],
"stateMutability": "view",
"type": "function"
},
"returnValueTest": {
"key": "",
"comparator": "=",
"value": "true"
}
}
]
}

Proving Content Integrity

Since agreement documents are encrypted before being stored, each agreement item may contain a content_hash that downloaders can use to prove the legal documents' content integrity after they've decrypted it. When using IPFS as storage layer this hash is not adding much value since the network's content ids already provide an untamperable way of guaranteeing content integrity, however they're not derived from the original content and hard to prove without an IPFS node at hand.
The content_hash field shall contain the sha-256 digest of the attachment's binary content, encoded as a multihash compatible to CIDv1. This allows clients to decode the content hash and verify a document's content without being aware of the hashing algorithm used. This is how it looks like in Typescript using the multiformats NPM package:
import { CID } from "multiformats/cid";
import * as json from "multiformats/codecs/json";
import { sha256 } from "multiformats/hashes/sha2";
const checksum = async (u8: Uint8Array) => {
//https://multiformats.io/multihash/
const digest = await sha256.digest(u8);
return CID.create(1, json.code, digest);
};
const verifyChecksum = async (
u8: Uint8Array,
_cid: string
): Promise<boolean> => {
const cid = CID.parse(_cid);
//https://github.com/multiformats/multicodec/blob/master/table.csv#L9
console.log("hash algo used: 0x%s", cid.multihash.code.toString(16));
const digest = await sha256.digest(u8);
return cid.multihash.bytes.every((el, i) => el === digest.bytes[i]);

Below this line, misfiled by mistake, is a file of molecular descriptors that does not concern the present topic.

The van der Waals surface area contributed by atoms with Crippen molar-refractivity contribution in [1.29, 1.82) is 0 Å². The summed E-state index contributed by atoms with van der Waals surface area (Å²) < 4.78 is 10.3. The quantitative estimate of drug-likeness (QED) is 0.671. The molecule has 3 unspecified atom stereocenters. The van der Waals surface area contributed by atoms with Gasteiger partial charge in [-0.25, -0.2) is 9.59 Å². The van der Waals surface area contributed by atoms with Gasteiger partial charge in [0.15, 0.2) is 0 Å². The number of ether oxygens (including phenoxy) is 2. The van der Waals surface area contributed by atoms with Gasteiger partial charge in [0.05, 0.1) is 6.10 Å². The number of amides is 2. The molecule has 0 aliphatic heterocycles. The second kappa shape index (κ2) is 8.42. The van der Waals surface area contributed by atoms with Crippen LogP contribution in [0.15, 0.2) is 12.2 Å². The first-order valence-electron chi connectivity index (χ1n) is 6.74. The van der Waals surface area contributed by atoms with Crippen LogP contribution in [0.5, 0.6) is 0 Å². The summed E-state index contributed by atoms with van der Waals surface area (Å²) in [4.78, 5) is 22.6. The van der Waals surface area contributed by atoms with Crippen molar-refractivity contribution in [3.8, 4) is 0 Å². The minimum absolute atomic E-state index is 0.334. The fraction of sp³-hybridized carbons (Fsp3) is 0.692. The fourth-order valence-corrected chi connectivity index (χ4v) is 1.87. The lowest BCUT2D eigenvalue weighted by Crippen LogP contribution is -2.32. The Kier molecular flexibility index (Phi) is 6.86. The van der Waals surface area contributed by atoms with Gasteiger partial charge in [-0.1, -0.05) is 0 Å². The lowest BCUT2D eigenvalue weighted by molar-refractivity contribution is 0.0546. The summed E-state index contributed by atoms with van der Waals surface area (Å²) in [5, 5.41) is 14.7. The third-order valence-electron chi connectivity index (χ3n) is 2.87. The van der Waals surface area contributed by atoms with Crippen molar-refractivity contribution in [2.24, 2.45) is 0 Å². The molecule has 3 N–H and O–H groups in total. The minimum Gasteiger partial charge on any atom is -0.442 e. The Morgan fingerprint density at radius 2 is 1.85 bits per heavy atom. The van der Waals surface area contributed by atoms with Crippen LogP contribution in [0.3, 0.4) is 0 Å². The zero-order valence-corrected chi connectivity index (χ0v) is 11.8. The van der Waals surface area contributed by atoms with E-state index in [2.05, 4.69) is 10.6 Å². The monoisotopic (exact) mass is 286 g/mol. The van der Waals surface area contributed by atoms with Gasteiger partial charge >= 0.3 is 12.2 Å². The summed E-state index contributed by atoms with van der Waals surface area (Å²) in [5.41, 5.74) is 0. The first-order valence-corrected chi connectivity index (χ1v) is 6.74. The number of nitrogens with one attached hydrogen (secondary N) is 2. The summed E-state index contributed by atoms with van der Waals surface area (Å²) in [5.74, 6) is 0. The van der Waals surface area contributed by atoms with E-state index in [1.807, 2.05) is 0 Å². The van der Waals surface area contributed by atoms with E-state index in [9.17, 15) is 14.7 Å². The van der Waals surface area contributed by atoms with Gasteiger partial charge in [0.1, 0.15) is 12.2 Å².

};
(async () => {
const binaryContent = new TextEncoder().encode("This is the content");
const cid = await checksum(binaryContent);
const valid = await verifyChecksum(binaryContent, cid.toString());
console.log(cid, valid);
})();

Putting it all together: The IP-NFT Minting Flow for Developers

To sum up, minting an IP-NFT technically requires the following steps:
  • Get a Mintpass for the account that's supposed to finally invoke the mintReservation function.
  • invoke the IP-NFT contract's reserve() function to reserve a token id
    • it will revert if the caller is not holding a valid mintpass
    • get the reserved token id by parsing the method's event log
  • upload an image to a (de)centralised network of your choice
  • use the token id and the IP-NFT contract's address to create legal documents
  • compute a checksum over the original documents
  • optionally encrypt the documents with a Lit access control condition
  • assemble a metadata structure containing the file pointers, access control conditions, encrypted symmetric key and checksum
  • verify that this metadata structure is valid
  • upload the metadata to a (de)centralised network of your choice
  • invoke mintReservation on the IP-NFT contract with
    • address to: the recipient of the minted NFT (e.g. a multisig wallet)
    • uint256 reservationId: the token id you've reserved
    • uint256 mintPassId: the mintpass id that's going to be redeemed during the mint
    • string memory tokenURI: the URI that resolves to the metadata